Poland Permitted
Portugal
Romania Permitted
Russia Permitted but very regulated Five orders have been issued by the Kremlin requiring altcoin miner registration and taxation, application of securities laws to ICOs, and use of altcoins to create a “single payment space” in Eurasian Economic Union to oppose Eurozone. Position is shifting to altcoins being “probably illegal” but no official policy et.
Saudi Arabia Permitted
Singapore Permitted but very regulated Monetary Authority of Singapore provided a guide on Digital Token Offerings, indicating how altcoins should be treated under current securities laws. The guidance states that any ICOs or altcoins that are “capital market products” under the Securities an Futures Act can be regulated under MAS. The regulation includes altcoins that either infer ownership of a corporation or product, debt, or a share in an investment scheme.
Slovakia Permitted
Slovenia Permitted
South Africa Permitted Altcoin are intangible assets
South Korea Permitted No explicit ban of altcoins, though the government has embraced a “zero-tolerance” attitude for malicious ICOs. Altcoin futures and derivatives trading is banned
Spain
Sweden Permitted No VAT for altcoins, but subject to the Swedish Financial Supervisory Authority – currently under appeal.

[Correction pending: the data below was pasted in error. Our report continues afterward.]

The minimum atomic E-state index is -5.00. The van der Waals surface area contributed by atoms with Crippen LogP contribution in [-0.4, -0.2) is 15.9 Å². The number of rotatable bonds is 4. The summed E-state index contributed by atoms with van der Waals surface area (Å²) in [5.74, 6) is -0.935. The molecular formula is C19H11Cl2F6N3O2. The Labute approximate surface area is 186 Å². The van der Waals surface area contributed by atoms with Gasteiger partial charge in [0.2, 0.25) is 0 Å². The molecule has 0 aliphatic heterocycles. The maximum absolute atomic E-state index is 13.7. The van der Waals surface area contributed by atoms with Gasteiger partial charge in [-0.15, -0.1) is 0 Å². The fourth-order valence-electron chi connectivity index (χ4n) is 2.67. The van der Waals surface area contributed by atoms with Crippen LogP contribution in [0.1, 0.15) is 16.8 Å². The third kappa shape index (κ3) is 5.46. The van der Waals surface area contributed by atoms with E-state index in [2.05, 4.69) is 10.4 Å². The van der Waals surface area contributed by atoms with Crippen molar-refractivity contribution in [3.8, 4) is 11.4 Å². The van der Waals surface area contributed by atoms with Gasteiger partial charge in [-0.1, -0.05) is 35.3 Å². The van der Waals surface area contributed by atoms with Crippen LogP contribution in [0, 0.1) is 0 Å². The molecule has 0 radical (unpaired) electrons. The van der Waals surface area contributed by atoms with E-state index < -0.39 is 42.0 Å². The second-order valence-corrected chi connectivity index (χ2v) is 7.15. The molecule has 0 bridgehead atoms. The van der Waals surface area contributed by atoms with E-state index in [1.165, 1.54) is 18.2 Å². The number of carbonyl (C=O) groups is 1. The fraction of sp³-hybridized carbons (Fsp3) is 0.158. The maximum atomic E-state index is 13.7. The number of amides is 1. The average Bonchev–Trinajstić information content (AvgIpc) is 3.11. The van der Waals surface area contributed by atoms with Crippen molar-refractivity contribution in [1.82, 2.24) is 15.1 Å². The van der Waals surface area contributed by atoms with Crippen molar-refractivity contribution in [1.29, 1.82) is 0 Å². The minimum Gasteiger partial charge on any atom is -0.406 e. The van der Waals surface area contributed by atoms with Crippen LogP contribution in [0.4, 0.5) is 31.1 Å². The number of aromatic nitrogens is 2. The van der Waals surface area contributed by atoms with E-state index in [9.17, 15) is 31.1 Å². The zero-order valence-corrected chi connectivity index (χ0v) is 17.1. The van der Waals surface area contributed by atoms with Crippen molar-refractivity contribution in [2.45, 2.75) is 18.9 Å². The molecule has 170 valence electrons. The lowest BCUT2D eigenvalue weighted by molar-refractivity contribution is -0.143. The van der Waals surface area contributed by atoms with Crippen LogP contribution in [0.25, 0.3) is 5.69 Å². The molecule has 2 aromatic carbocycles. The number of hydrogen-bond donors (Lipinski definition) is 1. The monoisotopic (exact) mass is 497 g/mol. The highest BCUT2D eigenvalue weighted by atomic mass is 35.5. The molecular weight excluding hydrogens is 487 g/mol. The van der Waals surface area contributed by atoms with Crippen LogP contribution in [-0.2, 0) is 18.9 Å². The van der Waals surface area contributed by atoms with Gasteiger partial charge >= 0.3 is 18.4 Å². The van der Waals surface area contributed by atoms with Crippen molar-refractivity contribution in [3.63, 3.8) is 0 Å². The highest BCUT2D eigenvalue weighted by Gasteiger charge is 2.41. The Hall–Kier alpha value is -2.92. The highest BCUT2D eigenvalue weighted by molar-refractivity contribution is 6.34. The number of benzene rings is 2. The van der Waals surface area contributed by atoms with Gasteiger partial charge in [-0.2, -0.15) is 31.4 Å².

Switzerland Permitted but subject to future regulations Attempts to regulate ICOs have failed, but may occur in the future. Swiss Financial Market Supervisory Authority examines ICOs for possible breaches of securities law, which could be the first signs of a new wave of campaigning for regulatory oversight. Regulations may not be able to halt the current momentum to incorporate ICOs into Swiss culture.
Taiwan Permitted Taiwan’s Central Bank warned banks against altcoin use and altcoin ATMS are not permitted. Altcoin purchases permitted by three of the country’s four major convenience stores
Thailand Permitted but very regulated Financial institutions prohibited from investing or trading in altcoins, exchanging coins for fiat currency or other altcoins or commodities, from creating a platform for altcoin trading, from allowing altcoin purchasing via issued credit cards, and from advising about altcoin investing or trading. Government has not banned trading.
Trinidad Permitted
Turkey Permitted
Ukraine Permitted
United Arab Emirates Permitted but subject to future regulations
United Kingdom Permitted but subject to regulations Issued investor warning on unregulated nature of ICOs – even if the ICO acts in good faith, investors can lose their investment. According to the Financial Conduct Authority, “Typically ICO projects are in a very early stage of development and their business models are experimental.”